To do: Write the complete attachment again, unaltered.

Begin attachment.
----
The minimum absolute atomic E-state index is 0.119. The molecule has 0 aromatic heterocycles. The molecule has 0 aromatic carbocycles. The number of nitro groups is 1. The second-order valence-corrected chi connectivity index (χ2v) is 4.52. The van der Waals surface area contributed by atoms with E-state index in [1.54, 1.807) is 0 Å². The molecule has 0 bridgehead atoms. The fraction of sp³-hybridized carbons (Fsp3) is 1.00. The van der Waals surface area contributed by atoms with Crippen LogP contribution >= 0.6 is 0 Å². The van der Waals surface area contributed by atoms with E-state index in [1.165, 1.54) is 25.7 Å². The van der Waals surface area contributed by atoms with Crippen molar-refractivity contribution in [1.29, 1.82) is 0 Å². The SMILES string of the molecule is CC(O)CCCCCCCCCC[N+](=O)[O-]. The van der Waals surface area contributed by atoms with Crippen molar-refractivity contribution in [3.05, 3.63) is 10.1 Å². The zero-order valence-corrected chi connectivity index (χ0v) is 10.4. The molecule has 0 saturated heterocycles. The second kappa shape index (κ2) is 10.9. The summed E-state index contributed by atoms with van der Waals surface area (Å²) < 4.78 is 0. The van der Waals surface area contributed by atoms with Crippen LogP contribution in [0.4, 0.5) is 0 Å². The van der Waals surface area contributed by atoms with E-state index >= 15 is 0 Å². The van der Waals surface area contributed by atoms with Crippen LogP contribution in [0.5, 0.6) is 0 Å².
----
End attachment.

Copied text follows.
The minimum absolute atomic E-state index is 0.119. The molecule has 0 aromatic heterocycles. The molecule has 0 aromatic carbocycles. The number of nitro groups is 1. The second-order valence-corrected chi connectivity index (χ2v) is 4.52. The van der Waals surface area contributed by atoms with E-state index in [1.54, 1.807) is 0 Å². The molecule has 0 bridgehead atoms. The fraction of sp³-hybridized carbons (Fsp3) is 1.00. The van der Waals surface area contributed by atoms with Crippen LogP contribution >= 0.6 is 0 Å². The van der Waals surface area contributed by atoms with E-state index in [1.165, 1.54) is 25.7 Å². The van der Waals surface area contributed by atoms with Crippen molar-refractivity contribution in [1.29, 1.82) is 0 Å². The SMILES string of the molecule is CC(O)CCCCCCCCCC[N+](=O)[O-]. The van der Waals surface area contributed by atoms with Crippen molar-refractivity contribution in [3.05, 3.63) is 10.1 Å². The zero-order valence-corrected chi connectivity index (χ0v) is 10.4. The molecule has 0 saturated heterocycles. The second kappa shape index (κ2) is 10.9. The summed E-state index contributed by atoms with van der Waals surface area (Å²) < 4.78 is 0. The van der Waals surface area contributed by atoms with Crippen LogP contribution in [0.4, 0.5) is 0 Å². The van der Waals surface area contributed by atoms with E-state index >= 15 is 0 Å². The van der Waals surface area contributed by atoms with Crippen LogP contribution in [0.5, 0.6) is 0 Å².